Battle of the Ultra-Mobiles: Tablets vs. Netbooks

Tablets vs NetbooksWithin a year of their creation, Netbooks occupied a whopping 20% of the entire laptop market. But now, Tablets are fast encroaching on Netbook territory, and would-be buyers are met with a choice: Netbook or Tablet? We’ve narrowed the battle down to several categories: Price, Performance, Productivity, Multimedia, Size, and Battery Life. The winner will be the one that performs best in the most categories. Ready… FIGHT!


Most Netbooks go for around $300, but sometimes upwards of $600 depending on features. It’s true that some Tablets are available around that same $300 price point, but these Tablets are generally plagued with quality issues, are grossly underpowered, and lack key features. Worthwhile Tablets, like the iPad and upcoming Motorola XOOM, cost upwards of $500. Close race, except some Netbooks are even available for free from some cell providers (with contract and data plan). Netbooks take this round.

Score: Netbooks 1; Tablets 0


PerformanceNetbooks are almost by definition pretty low on the performance totem pole. Some (the more expensive ones) do sport dual-core processors and dedicated graphics units, but the most popular of Tablets still manage to best them slightly. The Tegra 2 platform (popular in today’s Tablets) already significantly trounces the Intel Atom and AMD Athlon Neo processors in Netbooks, and Tegra 3 is expected in Tablets sometime during the second half of this year. This one is a clear point for Tablets.

Score: Netbooks 0; Tablets 1


MSI Wind
Netbooks have a keyboard; Tabets don’t. End of story. Even though Netbooks have an awkwardly small keyboard, it’s still a keyboard, making any task that involves typing easier and faster, and because Netbooks run your usual operating system, you can do things like printing, copying/pasting, and running the same applications you use at home or work. Score one more for Netbooks.

Score: Netbooks 2; Tablets 1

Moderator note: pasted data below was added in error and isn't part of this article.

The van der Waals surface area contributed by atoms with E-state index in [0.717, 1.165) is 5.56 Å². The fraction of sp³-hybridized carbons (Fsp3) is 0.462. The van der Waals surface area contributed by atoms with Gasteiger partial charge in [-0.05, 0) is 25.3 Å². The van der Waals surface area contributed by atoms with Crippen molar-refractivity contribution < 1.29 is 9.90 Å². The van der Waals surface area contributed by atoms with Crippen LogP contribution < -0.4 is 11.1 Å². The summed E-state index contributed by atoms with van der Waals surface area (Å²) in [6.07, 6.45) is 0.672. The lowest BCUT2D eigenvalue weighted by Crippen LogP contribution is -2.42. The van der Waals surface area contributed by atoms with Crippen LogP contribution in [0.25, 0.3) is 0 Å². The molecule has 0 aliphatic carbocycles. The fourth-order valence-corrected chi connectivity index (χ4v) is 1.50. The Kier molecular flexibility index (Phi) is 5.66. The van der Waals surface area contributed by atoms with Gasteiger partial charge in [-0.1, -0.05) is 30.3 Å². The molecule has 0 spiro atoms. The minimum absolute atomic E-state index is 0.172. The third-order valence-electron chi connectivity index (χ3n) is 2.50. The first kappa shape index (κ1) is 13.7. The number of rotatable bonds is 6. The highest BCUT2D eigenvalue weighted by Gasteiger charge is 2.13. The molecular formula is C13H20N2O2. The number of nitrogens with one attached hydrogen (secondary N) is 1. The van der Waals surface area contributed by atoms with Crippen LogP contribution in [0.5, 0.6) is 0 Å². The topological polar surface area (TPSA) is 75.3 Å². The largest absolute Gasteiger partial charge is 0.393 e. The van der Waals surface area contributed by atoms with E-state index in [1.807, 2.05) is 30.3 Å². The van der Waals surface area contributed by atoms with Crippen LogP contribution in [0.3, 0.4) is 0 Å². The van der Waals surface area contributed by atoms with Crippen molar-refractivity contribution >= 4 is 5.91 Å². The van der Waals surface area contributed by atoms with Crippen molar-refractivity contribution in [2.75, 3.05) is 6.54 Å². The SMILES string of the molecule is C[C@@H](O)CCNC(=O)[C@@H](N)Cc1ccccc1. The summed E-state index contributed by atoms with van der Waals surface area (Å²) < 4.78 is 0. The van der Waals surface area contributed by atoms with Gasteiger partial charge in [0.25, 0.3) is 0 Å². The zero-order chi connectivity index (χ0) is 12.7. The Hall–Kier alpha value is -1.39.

Motorola XoomLet’s face it, Tablets are made for multimedia; they’re nothing but a great big screen. Netbooks may offer similar screen sizes, but the experience just isn’t the same. Their underpowered hardware also causes them to struggle with things like HD video and flash-based streaming, like Netflix. Both Tablets and Netbooks can be configured with cellular data connections, but Tablets just do it more seamlessly. This ties it up again.

Score: Netbooks 2; Tablets 2


Samsung Galaxy TabNetbooks have very little variance in size, usually with 10 to 12 inch screens. Tablet screens don’t tend to get much bigger than 10 inches, but when portability is involved, this is a good thing. Tablets like Samsung’s Galaxy Tab have a 7-inch screen and can fit easily into a roomy pocket. Throw in the fact that Netbooks are up to an inch thicker, and Tablets pull ahead.

Score: Netbooks 2; Tablets 3

Battery Life

BatteryTablets have more battery efficient hardware than Netbooks by far, but Netbooks have a bit of leeway in terms of battery size. In the end, both will get you a full day’s use out of a single charge, but Netbooks have one small advantage: removable batteries. If your Netbook battery dies, you can pop in a spare with essentially no down time; a Tablet is dead until you find an outlet. It’s a close category, but Netbooks take it.

Final Score: Netbooks 3; Tablets 3

It’s a Tie!

So which is better? It really comes down to what you need it for. If you’re looking for basic web browsing and productivity on a budget, grab a Netbook. If your focus is more on entertainment, a Tablet may be the way to go.

Editor in Chief : Arie Struik

2 Responses to “Battle of the Ultra-Mobiles: Tablets vs. Netbooks”

  1. Jim says:

    In time, tablets will over take netbooks. All the pc makers are rushing to push out their own version of a tablet now that Apple has made it a product everyone wants.

    I had the opportunity to use a windows xp tablet back in 2005 and it was bulky and slow.

  2. Aljosa says:

    I agree with Jim. As much as I hate to say it, tablets are the future of mobile technology. Personally, I like the touch of physical keys underneath my fingers.

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